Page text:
The opinion of the court was delivered by: Present: The Honorable Andrew J. Guilford
Deputy Clerk Court Reporter / Recorder Tape No.
Attorneys Present for Plaintiffs: Attorneys Present for Defendants:
Proceedings: [IN CHAMBERS] ORDER REMANDING CASE
For the reasons that follow, this case is REMANDED to the California Superior Court, County of Orange.
Plaintiff filed a Complaint for unlawful detainer against Defendants in state court, seeking to evacuate Defendants from foreclosed property ("Property") and requesting related damages.
Defendant Pedro Camacho ("Defendant") now files a Notice of Removal ("Notice") to remove the unlawful detainer action to this Court. Defendant claims that removal is proper under 28 U.S.C. § 1331 (original federal question jurisdiction); and 28 U.S.C. § 1332 (diversity). No federal jurisdiction over this action exists under either reasons.
First, no diversity jurisdiction exists because the amount in controversy falls under the requisite $75,000. The underlying unlawful detainer action is a limited jurisdiction complaint alleging less than $10,000 in damages.
Second, no federal question exists. "The presence or absence of federal-question jurisdiction is governed by the 'well-pleaded complaint rule,' which provides that federal jurisdiction exists only when a federal question is presented on the face of the plaintiff's properly pleaded complaint," not by reference to any counter-claims defendants may raise. Caterpillar Inc. v. Williams, 482 U.S. 386, 392 (1987). An unlawful detainer claim such as the one asserted by Plaintiff here does not raise a federal question. See, e.g., Cooper v. Washington Mut. Bank, 2003 WL 1563999, at*2 (N.D. Cal. Mar. 19, 2003) (same); Onewest Bank, FSB v. Fabionar, 2010 WL 5058394, at *3 (N.D. Cal.Dec.6, 2010) (same); Partners v. Gonzalez, 2010 WL 3447678, at * 2--3 (N.D.Cal. Aug.30, 2010) (same). Thus, the Court does not have subject matter jurisdiction over Plaintiff's claims under 28 U .S.C. § 1331.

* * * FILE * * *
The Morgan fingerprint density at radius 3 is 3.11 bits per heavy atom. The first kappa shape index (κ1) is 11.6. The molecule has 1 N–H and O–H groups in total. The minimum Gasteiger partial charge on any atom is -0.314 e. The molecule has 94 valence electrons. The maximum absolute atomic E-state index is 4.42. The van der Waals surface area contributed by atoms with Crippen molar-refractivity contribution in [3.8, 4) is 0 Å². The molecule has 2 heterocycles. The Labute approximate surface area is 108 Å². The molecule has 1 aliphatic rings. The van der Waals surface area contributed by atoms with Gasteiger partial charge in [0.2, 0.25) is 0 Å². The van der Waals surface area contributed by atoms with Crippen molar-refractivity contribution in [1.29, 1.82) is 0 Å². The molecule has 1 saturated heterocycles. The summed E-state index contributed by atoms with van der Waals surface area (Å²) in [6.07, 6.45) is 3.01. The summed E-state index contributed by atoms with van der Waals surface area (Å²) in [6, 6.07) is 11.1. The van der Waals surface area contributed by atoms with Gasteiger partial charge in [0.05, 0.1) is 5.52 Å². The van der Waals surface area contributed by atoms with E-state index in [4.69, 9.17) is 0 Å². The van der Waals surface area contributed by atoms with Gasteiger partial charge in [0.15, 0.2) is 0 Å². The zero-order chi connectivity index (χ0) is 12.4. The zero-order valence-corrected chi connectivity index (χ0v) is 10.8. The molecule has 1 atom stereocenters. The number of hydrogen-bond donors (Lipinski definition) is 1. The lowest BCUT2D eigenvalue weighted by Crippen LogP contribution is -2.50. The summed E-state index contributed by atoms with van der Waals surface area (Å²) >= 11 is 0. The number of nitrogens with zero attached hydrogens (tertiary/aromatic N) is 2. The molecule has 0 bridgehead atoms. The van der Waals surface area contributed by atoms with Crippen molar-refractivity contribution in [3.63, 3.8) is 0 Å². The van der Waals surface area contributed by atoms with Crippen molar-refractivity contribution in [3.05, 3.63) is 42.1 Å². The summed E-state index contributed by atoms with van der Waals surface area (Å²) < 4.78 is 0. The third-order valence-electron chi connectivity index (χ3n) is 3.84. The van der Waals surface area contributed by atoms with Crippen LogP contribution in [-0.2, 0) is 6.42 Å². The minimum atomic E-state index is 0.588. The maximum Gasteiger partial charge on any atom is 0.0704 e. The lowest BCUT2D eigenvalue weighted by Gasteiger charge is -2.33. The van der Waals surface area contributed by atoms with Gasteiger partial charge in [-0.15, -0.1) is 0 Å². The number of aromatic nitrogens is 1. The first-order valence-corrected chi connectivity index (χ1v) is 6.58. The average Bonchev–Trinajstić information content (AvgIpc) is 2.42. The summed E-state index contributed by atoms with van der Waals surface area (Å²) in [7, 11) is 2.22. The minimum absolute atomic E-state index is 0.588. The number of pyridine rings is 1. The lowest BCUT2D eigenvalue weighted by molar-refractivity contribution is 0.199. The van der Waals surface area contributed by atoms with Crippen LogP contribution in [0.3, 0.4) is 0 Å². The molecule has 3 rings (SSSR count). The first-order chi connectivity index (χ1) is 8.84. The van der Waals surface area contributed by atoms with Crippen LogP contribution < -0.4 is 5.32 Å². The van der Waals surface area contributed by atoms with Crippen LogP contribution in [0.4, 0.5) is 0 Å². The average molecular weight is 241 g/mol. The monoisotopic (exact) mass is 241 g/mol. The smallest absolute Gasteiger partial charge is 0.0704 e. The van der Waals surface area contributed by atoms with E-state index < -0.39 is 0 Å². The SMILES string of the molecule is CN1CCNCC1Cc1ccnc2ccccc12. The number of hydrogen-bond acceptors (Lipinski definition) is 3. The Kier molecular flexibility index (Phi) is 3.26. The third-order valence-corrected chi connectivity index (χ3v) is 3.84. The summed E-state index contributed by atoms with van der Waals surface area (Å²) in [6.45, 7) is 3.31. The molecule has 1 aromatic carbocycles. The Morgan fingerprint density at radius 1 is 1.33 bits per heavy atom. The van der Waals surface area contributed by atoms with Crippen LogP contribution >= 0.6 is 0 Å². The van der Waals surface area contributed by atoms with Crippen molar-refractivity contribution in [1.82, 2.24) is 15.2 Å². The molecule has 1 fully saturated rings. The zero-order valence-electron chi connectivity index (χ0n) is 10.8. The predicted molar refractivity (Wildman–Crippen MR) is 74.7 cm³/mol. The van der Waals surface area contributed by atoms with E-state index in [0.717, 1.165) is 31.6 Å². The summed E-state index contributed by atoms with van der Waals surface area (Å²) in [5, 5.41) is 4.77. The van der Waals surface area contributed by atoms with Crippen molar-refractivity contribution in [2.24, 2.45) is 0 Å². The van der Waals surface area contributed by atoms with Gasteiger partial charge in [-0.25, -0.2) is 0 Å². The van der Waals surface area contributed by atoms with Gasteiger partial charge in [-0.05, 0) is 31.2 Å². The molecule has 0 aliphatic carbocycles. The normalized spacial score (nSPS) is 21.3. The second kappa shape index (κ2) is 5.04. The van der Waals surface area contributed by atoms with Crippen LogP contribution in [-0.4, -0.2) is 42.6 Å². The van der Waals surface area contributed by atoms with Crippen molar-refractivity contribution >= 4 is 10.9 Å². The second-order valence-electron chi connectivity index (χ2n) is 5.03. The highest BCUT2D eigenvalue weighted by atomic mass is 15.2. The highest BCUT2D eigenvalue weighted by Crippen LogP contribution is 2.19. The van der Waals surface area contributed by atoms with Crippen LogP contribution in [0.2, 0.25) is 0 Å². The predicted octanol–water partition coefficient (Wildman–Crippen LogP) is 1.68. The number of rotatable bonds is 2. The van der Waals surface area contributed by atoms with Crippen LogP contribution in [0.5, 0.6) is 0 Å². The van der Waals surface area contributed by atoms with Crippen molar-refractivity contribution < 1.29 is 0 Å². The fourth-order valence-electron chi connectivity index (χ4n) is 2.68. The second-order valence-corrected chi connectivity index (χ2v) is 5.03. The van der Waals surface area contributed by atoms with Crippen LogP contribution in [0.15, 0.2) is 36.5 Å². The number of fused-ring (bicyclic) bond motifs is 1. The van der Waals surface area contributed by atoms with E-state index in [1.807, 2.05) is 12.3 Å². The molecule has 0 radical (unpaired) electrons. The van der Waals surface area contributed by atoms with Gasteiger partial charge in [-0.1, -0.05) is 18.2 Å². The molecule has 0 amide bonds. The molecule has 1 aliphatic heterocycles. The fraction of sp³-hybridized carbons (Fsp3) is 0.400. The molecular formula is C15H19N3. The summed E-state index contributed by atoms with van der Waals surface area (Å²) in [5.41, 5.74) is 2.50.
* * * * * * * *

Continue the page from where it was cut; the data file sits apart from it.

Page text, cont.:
In closing, the Court reminds Defendant that "[s]peedy adjudication is desirable [in unlawful detainer actions] to prevent subjecting the landlord to undeserved economic loss and the tenant to unmerited harassment and dispossession when his lease or rental agreement gives him the right to peaceful and undisturbed possession of the property." Lindsey v. Normet, 405 U.S. 56, 73 (1972). Improper removal of unlawful detainer cases raises the concerns stated in Lindsey. Defendant is cautioned not to improperly seek federal jurisdiction, particularly for delay. See Newman & Cahn, LLP v. Sharp, 388 F. Supp. 2d 115, 119 (E.D.N.Y. 2005) (finding that a removal was "frivolous and unwarranted," but declining to order sanctions against the removing party "because she [was] pro se," though warning her "that the filing of another frivolous paper with the Court may result in monetary sanctions under Rule 11").
Defendant fails to establish that federal jurisdiction exists over this case. Thus, the case is REMANDED to ...